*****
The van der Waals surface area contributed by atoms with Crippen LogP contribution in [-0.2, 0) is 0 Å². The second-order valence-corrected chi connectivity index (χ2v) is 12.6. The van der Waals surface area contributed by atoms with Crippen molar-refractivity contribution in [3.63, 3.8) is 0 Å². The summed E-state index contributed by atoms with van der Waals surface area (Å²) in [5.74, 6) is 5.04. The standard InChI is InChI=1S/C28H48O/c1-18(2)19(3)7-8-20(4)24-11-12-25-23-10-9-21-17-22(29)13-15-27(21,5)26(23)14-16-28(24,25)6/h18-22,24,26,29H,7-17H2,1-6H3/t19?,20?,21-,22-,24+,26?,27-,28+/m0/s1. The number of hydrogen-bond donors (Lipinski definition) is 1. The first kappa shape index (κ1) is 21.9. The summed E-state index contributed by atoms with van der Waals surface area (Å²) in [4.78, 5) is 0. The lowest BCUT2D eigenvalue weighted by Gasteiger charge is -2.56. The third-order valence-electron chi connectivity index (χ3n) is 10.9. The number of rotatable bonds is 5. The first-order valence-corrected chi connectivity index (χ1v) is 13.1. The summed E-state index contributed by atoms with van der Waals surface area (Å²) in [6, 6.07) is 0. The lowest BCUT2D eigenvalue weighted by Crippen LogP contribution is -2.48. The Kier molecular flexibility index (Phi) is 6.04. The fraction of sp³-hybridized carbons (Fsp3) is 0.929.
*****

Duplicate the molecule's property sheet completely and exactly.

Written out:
The van der Waals surface area contributed by atoms with Crippen LogP contribution in [-0.2, 0) is 0 Å². The second-order valence-corrected chi connectivity index (χ2v) is 12.6. The van der Waals surface area contributed by atoms with Crippen molar-refractivity contribution in [3.63, 3.8) is 0 Å². The summed E-state index contributed by atoms with van der Waals surface area (Å²) in [5.74, 6) is 5.04. The standard InChI is InChI=1S/C28H48O/c1-18(2)19(3)7-8-20(4)24-11-12-25-23-10-9-21-17-22(29)13-15-27(21,5)26(23)14-16-28(24,25)6/h18-22,24,26,29H,7-17H2,1-6H3/t19?,20?,21-,22-,24+,26?,27-,28+/m0/s1. The number of hydrogen-bond donors (Lipinski definition) is 1. The first kappa shape index (κ1) is 21.9. The summed E-state index contributed by atoms with van der Waals surface area (Å²) in [4.78, 5) is 0. The lowest BCUT2D eigenvalue weighted by Gasteiger charge is -2.56. The third-order valence-electron chi connectivity index (χ3n) is 10.9. The number of rotatable bonds is 5. The first-order valence-corrected chi connectivity index (χ1v) is 13.1. The summed E-state index contributed by atoms with van der Waals surface area (Å²) in [6, 6.07) is 0. The lowest BCUT2D eigenvalue weighted by Crippen LogP contribution is -2.48. The Kier molecular flexibility index (Phi) is 6.04. The fraction of sp³-hybridized carbons (Fsp3) is 0.929.